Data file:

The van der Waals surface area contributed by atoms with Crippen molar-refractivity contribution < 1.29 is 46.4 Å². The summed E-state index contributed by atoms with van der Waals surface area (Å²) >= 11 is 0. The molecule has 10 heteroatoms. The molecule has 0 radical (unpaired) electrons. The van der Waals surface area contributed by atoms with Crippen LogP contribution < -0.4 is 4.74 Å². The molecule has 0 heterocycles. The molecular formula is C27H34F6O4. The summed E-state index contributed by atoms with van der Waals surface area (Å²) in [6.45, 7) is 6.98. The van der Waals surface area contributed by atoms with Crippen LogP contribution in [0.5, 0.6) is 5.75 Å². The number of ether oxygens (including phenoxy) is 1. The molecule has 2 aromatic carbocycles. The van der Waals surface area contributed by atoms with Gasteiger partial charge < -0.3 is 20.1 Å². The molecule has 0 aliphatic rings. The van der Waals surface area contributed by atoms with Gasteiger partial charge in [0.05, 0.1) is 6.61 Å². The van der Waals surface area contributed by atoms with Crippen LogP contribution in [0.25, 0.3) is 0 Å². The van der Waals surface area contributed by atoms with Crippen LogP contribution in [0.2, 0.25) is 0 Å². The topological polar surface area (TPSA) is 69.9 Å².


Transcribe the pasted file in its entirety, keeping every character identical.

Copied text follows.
The van der Waals surface area contributed by atoms with Crippen molar-refractivity contribution < 1.29 is 46.4 Å². The summed E-state index contributed by atoms with van der Waals surface area (Å²) >= 11 is 0. The molecule has 10 heteroatoms. The molecule has 0 radical (unpaired) electrons. The van der Waals surface area contributed by atoms with Crippen LogP contribution < -0.4 is 4.74 Å². The molecule has 0 heterocycles. The molecular formula is C27H34F6O4. The summed E-state index contributed by atoms with van der Waals surface area (Å²) in [6.45, 7) is 6.98. The van der Waals surface area contributed by atoms with Crippen LogP contribution in [0.5, 0.6) is 5.75 Å². The number of ether oxygens (including phenoxy) is 1. The molecule has 2 aromatic carbocycles. The van der Waals surface area contributed by atoms with Gasteiger partial charge < -0.3 is 20.1 Å². The molecule has 0 aliphatic rings. The van der Waals surface area contributed by atoms with Gasteiger partial charge in [0.05, 0.1) is 6.61 Å². The van der Waals surface area contributed by atoms with Crippen LogP contribution in [0.25, 0.3) is 0 Å². The van der Waals surface area contributed by atoms with Crippen LogP contribution in [0.2, 0.25) is 0 Å². The topological polar surface area (TPSA) is 69.9 Å².